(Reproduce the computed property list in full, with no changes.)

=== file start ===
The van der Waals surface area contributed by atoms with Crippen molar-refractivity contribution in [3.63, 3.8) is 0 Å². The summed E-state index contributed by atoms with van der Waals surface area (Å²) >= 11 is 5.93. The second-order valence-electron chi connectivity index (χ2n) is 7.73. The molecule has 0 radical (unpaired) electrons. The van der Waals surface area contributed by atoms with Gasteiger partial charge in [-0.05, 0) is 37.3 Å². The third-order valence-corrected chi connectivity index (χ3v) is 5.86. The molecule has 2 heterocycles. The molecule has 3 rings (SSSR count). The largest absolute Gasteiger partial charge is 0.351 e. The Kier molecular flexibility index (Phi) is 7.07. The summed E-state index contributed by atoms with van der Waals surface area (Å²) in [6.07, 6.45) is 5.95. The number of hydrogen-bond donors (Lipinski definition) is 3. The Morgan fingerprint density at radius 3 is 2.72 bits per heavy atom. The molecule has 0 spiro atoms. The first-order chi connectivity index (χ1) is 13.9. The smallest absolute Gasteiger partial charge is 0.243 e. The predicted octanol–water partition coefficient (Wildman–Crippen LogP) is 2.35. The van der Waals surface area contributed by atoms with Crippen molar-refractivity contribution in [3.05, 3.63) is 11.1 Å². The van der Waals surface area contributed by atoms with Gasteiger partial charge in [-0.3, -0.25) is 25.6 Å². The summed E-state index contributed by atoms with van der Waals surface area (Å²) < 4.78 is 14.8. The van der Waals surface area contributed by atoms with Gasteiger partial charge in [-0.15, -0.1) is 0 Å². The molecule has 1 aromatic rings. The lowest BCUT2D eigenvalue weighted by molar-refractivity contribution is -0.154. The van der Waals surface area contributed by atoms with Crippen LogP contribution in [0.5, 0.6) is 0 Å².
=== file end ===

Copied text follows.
The van der Waals surface area contributed by atoms with Crippen molar-refractivity contribution in [3.63, 3.8) is 0 Å². The summed E-state index contributed by atoms with van der Waals surface area (Å²) >= 11 is 5.93. The second-order valence-electron chi connectivity index (χ2n) is 7.73. The molecule has 0 radical (unpaired) electrons. The van der Waals surface area contributed by atoms with Gasteiger partial charge in [-0.05, 0) is 37.3 Å². The third-order valence-corrected chi connectivity index (χ3v) is 5.86. The molecule has 2 heterocycles. The molecule has 3 rings (SSSR count). The largest absolute Gasteiger partial charge is 0.351 e. The Kier molecular flexibility index (Phi) is 7.07. The summed E-state index contributed by atoms with van der Waals surface area (Å²) in [6.07, 6.45) is 5.95. The number of hydrogen-bond donors (Lipinski definition) is 3. The Morgan fingerprint density at radius 3 is 2.72 bits per heavy atom. The molecule has 0 spiro atoms. The first-order chi connectivity index (χ1) is 13.9. The smallest absolute Gasteiger partial charge is 0.243 e. The predicted octanol–water partition coefficient (Wildman–Crippen LogP) is 2.35. The van der Waals surface area contributed by atoms with Crippen molar-refractivity contribution in [3.05, 3.63) is 11.1 Å². The van der Waals surface area contributed by atoms with Gasteiger partial charge in [-0.3, -0.25) is 25.6 Å². The summed E-state index contributed by atoms with van der Waals surface area (Å²) < 4.78 is 14.8. The van der Waals surface area contributed by atoms with Gasteiger partial charge in [-0.15, -0.1) is 0 Å². The molecule has 1 aromatic rings. The lowest BCUT2D eigenvalue weighted by molar-refractivity contribution is -0.154. The van der Waals surface area contributed by atoms with Crippen LogP contribution in [0.5, 0.6) is 0 Å².